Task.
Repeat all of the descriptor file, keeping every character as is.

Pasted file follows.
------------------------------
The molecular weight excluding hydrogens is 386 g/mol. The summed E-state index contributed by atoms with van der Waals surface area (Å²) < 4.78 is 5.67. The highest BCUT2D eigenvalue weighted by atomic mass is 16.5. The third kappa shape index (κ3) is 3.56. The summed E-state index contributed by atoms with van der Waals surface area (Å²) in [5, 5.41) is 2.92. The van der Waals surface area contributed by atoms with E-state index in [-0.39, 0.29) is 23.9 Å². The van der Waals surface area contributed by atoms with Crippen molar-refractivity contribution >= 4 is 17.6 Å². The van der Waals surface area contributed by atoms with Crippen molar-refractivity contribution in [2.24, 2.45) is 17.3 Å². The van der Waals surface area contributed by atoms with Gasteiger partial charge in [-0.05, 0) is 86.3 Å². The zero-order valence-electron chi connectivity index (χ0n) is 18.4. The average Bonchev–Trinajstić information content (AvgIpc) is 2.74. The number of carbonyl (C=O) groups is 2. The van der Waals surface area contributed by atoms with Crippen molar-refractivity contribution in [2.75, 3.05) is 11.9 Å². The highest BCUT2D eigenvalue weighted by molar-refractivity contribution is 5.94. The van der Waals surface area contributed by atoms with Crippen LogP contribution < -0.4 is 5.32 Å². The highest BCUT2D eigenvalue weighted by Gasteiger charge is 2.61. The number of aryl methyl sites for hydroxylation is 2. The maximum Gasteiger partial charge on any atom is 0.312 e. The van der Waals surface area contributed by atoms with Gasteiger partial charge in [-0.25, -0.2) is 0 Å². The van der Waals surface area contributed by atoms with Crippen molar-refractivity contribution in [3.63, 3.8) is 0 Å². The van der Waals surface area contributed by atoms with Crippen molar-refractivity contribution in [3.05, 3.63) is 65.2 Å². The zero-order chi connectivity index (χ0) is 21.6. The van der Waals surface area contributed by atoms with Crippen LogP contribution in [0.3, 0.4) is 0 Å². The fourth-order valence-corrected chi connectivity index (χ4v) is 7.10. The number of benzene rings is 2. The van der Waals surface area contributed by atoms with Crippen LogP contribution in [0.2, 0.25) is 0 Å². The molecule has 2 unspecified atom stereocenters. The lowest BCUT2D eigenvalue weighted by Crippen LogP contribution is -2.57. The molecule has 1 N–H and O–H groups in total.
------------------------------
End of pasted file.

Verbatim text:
The molecular weight excluding hydrogens is 386 g/mol. The summed E-state index contributed by atoms with van der Waals surface area (Å²) < 4.78 is 5.67. The highest BCUT2D eigenvalue weighted by atomic mass is 16.5. The third kappa shape index (κ3) is 3.56. The summed E-state index contributed by atoms with van der Waals surface area (Å²) in [5, 5.41) is 2.92. The van der Waals surface area contributed by atoms with E-state index in [-0.39, 0.29) is 23.9 Å². The van der Waals surface area contributed by atoms with Crippen molar-refractivity contribution >= 4 is 17.6 Å². The van der Waals surface area contributed by atoms with Crippen molar-refractivity contribution in [2.24, 2.45) is 17.3 Å². The van der Waals surface area contributed by atoms with Gasteiger partial charge in [-0.05, 0) is 86.3 Å². The zero-order valence-electron chi connectivity index (χ0n) is 18.4. The average Bonchev–Trinajstić information content (AvgIpc) is 2.74. The number of carbonyl (C=O) groups is 2. The van der Waals surface area contributed by atoms with Crippen molar-refractivity contribution in [2.75, 3.05) is 11.9 Å². The highest BCUT2D eigenvalue weighted by molar-refractivity contribution is 5.94. The van der Waals surface area contributed by atoms with Crippen LogP contribution < -0.4 is 5.32 Å². The highest BCUT2D eigenvalue weighted by Gasteiger charge is 2.61. The number of aryl methyl sites for hydroxylation is 2. The maximum Gasteiger partial charge on any atom is 0.312 e. The van der Waals surface area contributed by atoms with Gasteiger partial charge in [-0.25, -0.2) is 0 Å². The van der Waals surface area contributed by atoms with Crippen molar-refractivity contribution in [3.63, 3.8) is 0 Å². The van der Waals surface area contributed by atoms with Crippen molar-refractivity contribution in [3.05, 3.63) is 65.2 Å². The zero-order chi connectivity index (χ0) is 21.6. The van der Waals surface area contributed by atoms with Crippen LogP contribution in [0.3, 0.4) is 0 Å². The fourth-order valence-corrected chi connectivity index (χ4v) is 7.10. The number of benzene rings is 2. The van der Waals surface area contributed by atoms with Crippen LogP contribution in [0.2, 0.25) is 0 Å². The molecule has 2 unspecified atom stereocenters. The lowest BCUT2D eigenvalue weighted by Crippen LogP contribution is -2.57. The molecule has 1 N–H and O–H groups in total.